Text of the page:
African Journal of
Biochemistry Research

  • Abbreviation: Afr. J. Biochem. Res.
  • Language: English
  • ISSN: 1996-0778
  • DOI: 10.5897/AJBR
  • Start Year: 2007
  • Published Articles: 425

Full Length Research Paper

Seed oil diversity of Ethiopian linseed (Linum usitatissimum L.) landraces accessions and some exotic cultivars

Mulusew Fikere1*, Firew Mekbib2 and Adugna Wakjira3
  1Oromia Agricultural Research Institute (OARI), Sinana Agricultural Research Center, P.O.Box 208, Bale Robe, Ethiopia. 2Department of Plant Science, Faculty of Agriculture and Environmental Science, Haramaya University,  P.O.Box 138 Dire Dawa, Ethiopia. 3Ethiopian Institute of Agricultural Research (EIAR), P.O.Box 2003, Ethiopia.
Email: [email protected]

  •  Accepted: 27 May 2013
  •  Published: 31 July 2013



Keeping in view, lack  of adequate information on  genetic  diversity  in  the  Ethiopian linseed (Linum ustatisimum L.) landraces on one hand and its immense importance in the agricultural systems on the other hand in Ethiopia, 49 accessions collected from five regions of Ethiopia together  with fifteen exotic cultivars were  used  in  this  study  with  the objective of investigating biochemical diversity between and within germplasms. The variation among and between Ethiopian linseed landrace accession and exotic cultivars based on grand mean responses revealed that, higher oil content (39.8%) was recorded by exotic cultivar [PI-52335] and the lowest was by Acc. 219333 from Oromia with 30.63%. The highest palmitic proportion (7.06% of all fatty acids) was observed in an Ethiopian accession [Acc. 237494] collected from the province Tigray. Maximum and minimum stearic acid was found in accessions collected from the Oromia Region with 6.21 and 4.74% from Acc. 13545 and 13756, respectively. Maximum oleic acid (21.4%) was also observed in Acc. 13545 that was collected from the Oromia region. Crude protein, crude fat and iodine value were analyzed and discussed. The diversity of Ethiopian linseed landraces will keep serving as a reservoir for future genetic improvements. The  first  three  principal  components  accounted  for  more  than 73.3%  of  the  total  variation.  The genotypes were grouped into five clusters for which Mahalanobis’ D2 statistics was calculated. Maximum distance was observed between cluster 1 and 4 (D= 32.79) and the minimum (D= 5.08), between clusters 2 and 1 and also between 3 and 2. A correlation analysis revealed the presence of associations among seed oil traits. It could also be concluded that there was ample variation among Ethiopian linseed landraces and exotic cultivars, implying opportunities for genetic improvements by plant breeding.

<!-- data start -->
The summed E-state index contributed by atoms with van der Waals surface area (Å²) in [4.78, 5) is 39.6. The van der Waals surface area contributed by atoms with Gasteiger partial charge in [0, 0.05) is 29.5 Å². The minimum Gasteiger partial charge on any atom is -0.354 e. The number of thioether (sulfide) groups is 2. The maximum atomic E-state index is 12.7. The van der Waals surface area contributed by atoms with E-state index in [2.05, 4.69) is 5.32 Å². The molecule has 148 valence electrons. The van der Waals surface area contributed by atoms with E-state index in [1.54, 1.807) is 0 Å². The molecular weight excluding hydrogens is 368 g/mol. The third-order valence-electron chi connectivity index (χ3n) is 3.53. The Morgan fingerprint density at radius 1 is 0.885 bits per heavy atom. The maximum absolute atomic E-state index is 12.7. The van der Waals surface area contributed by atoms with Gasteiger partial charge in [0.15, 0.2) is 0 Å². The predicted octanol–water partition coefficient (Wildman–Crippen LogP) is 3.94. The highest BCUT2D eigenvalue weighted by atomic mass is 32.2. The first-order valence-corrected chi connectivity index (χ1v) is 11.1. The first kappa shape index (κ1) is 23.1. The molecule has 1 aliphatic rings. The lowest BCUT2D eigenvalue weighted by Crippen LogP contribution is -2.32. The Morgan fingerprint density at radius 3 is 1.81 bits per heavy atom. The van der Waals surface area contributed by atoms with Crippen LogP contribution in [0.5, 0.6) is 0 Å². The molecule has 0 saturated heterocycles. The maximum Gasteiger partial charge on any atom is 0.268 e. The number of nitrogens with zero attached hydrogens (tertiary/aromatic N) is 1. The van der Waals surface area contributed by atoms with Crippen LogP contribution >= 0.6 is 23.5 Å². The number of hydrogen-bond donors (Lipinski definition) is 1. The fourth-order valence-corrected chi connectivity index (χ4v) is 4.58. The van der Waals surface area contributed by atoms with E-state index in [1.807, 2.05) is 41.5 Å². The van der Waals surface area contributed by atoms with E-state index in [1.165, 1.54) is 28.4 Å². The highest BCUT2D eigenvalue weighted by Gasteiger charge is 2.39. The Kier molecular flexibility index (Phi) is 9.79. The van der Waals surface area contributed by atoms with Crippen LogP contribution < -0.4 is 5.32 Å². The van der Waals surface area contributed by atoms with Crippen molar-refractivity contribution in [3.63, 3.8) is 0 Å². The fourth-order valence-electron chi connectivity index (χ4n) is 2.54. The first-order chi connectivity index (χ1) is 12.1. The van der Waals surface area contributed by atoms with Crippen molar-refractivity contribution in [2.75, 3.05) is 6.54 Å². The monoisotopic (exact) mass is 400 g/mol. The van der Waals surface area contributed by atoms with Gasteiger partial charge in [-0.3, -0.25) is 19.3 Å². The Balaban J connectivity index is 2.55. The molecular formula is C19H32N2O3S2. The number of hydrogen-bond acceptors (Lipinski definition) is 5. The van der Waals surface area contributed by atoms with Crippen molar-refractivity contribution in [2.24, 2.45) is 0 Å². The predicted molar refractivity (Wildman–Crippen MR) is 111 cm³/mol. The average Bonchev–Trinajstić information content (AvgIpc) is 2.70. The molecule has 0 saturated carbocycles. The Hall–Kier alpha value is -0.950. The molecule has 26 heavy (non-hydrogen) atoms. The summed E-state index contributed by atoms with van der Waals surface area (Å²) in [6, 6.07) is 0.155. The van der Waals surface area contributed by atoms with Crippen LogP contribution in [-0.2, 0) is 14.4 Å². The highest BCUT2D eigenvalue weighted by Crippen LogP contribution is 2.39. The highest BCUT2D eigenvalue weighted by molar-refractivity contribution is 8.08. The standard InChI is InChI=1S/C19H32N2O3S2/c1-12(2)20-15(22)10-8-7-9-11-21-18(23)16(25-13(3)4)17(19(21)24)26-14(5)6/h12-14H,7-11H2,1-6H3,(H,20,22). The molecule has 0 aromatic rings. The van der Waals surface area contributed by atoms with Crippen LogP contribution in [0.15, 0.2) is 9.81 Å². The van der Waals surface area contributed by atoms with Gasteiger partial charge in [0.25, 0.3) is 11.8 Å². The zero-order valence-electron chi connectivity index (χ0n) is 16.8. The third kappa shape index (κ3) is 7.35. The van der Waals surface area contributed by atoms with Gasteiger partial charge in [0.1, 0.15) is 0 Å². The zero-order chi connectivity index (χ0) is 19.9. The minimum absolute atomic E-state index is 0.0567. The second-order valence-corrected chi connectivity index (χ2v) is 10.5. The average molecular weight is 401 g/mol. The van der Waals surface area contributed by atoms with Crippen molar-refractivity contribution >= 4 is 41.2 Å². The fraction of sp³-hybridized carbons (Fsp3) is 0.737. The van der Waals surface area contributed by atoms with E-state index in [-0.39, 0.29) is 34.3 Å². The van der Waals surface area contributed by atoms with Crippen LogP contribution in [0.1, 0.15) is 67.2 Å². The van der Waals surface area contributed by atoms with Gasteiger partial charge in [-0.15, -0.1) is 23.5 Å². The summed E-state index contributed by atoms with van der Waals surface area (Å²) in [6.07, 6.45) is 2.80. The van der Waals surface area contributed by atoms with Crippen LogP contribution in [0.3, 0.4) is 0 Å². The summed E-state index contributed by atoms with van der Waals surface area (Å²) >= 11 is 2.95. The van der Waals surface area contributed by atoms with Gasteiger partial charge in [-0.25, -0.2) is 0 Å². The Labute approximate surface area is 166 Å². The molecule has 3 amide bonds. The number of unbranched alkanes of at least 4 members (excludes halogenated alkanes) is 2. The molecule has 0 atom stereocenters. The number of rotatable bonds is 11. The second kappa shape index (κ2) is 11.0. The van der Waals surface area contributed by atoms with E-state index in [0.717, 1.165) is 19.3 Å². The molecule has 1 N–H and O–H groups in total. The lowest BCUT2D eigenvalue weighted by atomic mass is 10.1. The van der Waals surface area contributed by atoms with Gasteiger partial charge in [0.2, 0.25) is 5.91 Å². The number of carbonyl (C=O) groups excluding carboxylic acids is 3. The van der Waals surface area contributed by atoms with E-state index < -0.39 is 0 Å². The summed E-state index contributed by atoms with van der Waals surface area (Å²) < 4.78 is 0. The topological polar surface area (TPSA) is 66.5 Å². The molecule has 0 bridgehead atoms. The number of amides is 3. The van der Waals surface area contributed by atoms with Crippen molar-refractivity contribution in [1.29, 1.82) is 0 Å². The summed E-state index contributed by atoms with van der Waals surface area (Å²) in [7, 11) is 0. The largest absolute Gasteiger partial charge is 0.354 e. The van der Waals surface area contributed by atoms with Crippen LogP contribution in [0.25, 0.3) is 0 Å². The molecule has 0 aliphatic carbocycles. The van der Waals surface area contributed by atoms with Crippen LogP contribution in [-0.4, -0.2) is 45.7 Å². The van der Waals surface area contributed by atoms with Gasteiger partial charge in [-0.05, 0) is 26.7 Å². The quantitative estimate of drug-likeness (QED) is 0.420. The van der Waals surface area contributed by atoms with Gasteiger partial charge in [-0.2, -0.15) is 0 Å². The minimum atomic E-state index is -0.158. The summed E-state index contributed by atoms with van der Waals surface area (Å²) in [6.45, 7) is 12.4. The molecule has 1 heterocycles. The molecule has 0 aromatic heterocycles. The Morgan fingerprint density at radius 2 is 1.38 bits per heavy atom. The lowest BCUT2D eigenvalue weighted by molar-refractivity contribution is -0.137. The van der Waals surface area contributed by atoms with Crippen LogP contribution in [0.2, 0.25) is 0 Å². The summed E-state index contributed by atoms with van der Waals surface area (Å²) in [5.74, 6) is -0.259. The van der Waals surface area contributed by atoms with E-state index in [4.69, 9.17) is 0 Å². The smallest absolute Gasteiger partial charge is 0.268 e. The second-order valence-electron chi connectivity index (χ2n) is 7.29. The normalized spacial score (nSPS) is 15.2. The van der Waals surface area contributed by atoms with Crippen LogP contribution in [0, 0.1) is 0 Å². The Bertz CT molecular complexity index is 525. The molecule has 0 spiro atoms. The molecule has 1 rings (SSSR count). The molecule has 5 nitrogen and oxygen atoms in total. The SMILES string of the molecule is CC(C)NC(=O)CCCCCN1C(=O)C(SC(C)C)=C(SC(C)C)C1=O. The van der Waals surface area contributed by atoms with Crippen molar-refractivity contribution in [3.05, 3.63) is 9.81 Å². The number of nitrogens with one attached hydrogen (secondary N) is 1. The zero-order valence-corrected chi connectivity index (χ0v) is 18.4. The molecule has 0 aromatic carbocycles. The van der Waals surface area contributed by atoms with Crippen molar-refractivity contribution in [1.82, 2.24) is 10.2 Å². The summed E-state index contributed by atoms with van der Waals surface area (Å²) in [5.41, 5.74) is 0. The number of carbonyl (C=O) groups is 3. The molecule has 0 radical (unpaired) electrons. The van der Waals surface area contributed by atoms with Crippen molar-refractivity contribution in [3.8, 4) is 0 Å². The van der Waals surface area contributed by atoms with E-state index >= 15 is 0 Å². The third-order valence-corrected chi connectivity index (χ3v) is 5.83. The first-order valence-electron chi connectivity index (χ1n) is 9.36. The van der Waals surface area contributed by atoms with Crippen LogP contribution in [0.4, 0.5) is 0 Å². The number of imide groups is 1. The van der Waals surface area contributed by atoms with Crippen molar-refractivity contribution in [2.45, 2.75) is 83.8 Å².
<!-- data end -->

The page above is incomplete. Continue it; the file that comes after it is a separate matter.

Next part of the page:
Key words: Genetic diversity, fatty acid, flax, seed oil content.